Doug I.
(idester) - MLife

Locale: MidAtlantic
Re: "Goose Down, Humane?" on 01/31/2010 16:05:53 MST Print View

"The difference between animals and humans living in squalor is humans have the ability to think "maybe I should not bring another mouth to feed into this world when I and even my community cannot afford to.""

+1, perhaps more...

Lynn Tramper
(retropump) - F

Locale: The Antipodes of La Coruna
Re: Re: "Goose Down, Humane?" on 01/31/2010 16:09:55 MST Print View

"The difference between animals and humans living in squalor is humans have the ability to think "maybe I should not bring another mouth to feed into this world when I and even my community cannot afford to."

Sadly this is not often the case, otherwise the greatest increases in population would be occurring in developed countries instead of the poorest countries. People living in abject poverty do not have access to the birth control or education needed to make this kind of "informed" decision.

Doug I.
(idester) - MLife

Locale: MidAtlantic
Re: Re: Re: "Goose Down, Humane?" on 01/31/2010 16:16:30 MST Print View

"Sadly this is not often the case, otherwise the greatest increases in population would be occurring in developed countries instead of the poorest countries. People living in abject poverty do not have access to the birth control or education needed to make this kind of "informed" decision."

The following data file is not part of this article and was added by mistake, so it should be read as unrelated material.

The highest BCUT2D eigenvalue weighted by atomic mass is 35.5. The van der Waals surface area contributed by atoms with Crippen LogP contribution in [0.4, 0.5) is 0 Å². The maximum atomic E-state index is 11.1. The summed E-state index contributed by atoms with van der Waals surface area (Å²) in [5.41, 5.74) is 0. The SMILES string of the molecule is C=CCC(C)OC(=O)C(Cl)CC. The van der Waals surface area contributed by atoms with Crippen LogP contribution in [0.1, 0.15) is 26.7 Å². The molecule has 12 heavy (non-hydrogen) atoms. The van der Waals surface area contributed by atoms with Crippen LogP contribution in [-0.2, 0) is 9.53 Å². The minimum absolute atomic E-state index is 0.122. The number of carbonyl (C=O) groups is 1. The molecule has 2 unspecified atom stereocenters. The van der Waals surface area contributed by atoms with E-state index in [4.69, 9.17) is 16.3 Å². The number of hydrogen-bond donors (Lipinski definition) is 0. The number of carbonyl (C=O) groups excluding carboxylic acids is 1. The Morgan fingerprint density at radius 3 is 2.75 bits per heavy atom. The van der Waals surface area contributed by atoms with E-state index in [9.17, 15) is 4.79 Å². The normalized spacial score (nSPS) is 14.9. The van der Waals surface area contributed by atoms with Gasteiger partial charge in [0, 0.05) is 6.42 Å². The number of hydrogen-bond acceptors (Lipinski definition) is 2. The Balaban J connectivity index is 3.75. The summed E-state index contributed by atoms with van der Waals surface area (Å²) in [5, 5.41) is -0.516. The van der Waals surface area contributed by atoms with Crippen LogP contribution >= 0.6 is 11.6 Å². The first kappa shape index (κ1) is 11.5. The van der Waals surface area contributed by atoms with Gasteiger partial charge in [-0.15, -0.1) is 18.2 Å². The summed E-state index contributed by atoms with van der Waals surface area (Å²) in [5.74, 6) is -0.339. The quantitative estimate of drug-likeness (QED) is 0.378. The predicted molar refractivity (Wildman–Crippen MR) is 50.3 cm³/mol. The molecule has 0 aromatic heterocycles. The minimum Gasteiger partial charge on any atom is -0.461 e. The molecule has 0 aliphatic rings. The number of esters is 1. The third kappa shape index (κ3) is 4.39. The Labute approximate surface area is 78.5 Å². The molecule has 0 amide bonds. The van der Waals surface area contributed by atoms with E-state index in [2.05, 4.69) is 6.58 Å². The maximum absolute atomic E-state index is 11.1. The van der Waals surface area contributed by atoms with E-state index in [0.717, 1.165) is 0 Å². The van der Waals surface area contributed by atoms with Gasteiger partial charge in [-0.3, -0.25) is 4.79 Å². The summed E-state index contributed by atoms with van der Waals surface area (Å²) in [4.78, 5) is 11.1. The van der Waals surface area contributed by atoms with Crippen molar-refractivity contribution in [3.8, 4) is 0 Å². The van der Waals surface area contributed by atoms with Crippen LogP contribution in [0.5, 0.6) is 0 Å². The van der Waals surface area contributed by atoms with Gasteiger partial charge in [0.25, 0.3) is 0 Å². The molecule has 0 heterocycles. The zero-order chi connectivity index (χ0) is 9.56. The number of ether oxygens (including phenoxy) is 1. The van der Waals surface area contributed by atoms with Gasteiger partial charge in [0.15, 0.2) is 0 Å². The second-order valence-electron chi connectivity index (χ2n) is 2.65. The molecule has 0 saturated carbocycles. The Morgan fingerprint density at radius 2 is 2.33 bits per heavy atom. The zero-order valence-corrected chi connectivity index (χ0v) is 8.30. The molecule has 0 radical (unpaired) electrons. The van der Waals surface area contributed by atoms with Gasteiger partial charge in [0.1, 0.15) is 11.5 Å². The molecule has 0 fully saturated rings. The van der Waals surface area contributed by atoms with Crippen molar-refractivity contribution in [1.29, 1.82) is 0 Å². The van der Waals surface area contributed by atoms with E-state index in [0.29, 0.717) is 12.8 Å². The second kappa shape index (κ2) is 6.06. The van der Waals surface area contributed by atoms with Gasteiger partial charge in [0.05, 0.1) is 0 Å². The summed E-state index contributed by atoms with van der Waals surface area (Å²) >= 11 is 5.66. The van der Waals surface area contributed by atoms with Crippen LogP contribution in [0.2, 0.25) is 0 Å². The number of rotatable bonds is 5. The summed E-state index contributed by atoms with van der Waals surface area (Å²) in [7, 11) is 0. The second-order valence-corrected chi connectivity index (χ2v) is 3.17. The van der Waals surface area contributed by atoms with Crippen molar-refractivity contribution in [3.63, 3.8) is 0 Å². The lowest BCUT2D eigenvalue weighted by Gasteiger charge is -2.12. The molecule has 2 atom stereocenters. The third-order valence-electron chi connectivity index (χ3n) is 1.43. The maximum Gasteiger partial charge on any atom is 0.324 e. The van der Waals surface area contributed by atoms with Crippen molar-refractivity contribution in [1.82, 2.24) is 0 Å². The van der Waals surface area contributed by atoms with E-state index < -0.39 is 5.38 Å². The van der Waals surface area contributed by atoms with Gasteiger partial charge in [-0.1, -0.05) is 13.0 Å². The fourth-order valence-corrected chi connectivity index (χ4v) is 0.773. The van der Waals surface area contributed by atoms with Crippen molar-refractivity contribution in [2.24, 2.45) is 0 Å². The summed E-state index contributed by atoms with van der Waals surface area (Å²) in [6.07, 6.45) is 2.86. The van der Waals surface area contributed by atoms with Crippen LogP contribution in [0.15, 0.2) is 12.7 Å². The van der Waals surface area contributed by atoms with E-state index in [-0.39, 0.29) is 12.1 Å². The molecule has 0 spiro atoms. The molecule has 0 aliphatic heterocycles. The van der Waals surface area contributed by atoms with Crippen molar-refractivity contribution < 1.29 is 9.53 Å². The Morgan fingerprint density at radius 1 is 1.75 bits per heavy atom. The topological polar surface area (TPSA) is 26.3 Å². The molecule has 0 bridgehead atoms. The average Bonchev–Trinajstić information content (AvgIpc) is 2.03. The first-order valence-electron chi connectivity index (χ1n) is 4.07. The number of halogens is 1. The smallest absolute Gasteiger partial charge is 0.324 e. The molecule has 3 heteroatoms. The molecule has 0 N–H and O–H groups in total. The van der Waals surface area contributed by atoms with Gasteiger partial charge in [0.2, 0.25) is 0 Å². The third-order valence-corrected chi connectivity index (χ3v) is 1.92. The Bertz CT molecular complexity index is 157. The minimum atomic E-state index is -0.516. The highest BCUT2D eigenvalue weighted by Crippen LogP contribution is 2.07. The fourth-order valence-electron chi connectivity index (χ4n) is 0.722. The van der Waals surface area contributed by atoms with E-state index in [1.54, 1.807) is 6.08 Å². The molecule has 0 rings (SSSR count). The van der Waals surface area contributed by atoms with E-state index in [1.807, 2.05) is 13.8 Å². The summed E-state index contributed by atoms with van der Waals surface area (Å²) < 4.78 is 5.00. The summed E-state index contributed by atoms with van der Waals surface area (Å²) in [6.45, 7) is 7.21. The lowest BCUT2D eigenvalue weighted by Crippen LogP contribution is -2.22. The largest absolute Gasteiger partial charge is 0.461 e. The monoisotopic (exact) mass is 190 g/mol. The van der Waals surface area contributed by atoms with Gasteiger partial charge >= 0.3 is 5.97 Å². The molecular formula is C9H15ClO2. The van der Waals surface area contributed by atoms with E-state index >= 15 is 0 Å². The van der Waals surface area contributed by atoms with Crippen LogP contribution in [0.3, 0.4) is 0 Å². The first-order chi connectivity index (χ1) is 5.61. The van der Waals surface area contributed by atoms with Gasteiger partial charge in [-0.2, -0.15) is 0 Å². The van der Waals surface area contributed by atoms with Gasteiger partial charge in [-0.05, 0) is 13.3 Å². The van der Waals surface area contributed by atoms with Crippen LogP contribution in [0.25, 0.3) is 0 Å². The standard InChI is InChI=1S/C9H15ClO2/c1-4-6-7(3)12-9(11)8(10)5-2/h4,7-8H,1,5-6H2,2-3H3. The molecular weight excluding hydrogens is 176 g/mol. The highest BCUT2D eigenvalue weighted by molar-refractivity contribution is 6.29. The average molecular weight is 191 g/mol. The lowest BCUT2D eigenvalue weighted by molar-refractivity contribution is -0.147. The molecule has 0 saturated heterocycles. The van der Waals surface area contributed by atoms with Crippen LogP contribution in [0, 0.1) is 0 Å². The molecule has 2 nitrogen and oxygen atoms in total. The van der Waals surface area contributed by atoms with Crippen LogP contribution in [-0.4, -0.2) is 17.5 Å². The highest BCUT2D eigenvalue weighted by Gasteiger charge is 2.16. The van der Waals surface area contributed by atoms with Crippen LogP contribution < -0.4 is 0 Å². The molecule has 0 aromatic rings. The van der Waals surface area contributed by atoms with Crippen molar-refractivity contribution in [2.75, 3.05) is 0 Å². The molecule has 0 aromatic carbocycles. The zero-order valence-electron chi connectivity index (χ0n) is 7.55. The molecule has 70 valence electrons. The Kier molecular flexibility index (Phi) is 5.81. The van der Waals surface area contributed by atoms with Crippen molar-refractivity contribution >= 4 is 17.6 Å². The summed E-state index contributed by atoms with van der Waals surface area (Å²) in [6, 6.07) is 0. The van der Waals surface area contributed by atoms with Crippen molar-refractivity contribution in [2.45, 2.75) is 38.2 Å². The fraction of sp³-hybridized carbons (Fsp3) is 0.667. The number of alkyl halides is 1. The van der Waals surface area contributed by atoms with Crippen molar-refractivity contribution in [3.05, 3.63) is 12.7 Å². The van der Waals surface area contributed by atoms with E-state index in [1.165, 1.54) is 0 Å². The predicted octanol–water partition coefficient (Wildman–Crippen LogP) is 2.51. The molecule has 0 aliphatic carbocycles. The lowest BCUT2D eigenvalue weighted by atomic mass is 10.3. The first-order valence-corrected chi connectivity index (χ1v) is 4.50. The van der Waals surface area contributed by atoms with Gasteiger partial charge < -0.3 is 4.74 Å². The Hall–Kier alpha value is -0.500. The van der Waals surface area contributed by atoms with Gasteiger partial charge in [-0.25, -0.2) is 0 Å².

Well, you are, of course, right. I have to agree with this. Still frustrates me though. And I'm talking the world over, not just in impoverished countries.

Tom Kirchner
(ouzel) - MLife

Locale: Pacific Northwest/Sierra
Re: Re: "Goose Down, Humane?" on 01/31/2010 16:17:44 MST Print View

" also note most plants manage to live and grow without killing anything. So I basically disagree that to live is to kill."

Unfortunately not the case. They kill each other all the time by out-competing the less vigorous of their own kind or less vigorous species for sunlight, water, and nutrients, and also by emitting toxins that do other species in. Luck of the draw as to which seed gets deposited where, or first, etc. :(

Lynn Tramper
(retropump) - F

Locale: The Antipodes of La Coruna
Re: Re: Re: "Goose Down, Humane?" on 01/31/2010 16:22:24 MST Print View

"Still frustrates me though. And I'm talking the world over, not just in impoverished countries."

Amen.

And Tom, you can be very depressing sometimes.

Luke Schmidt
(Cameron) - MLife

Locale: The WOODS
Re Re Re Goose Down Humane on 01/31/2010 16:23:00 MST Print View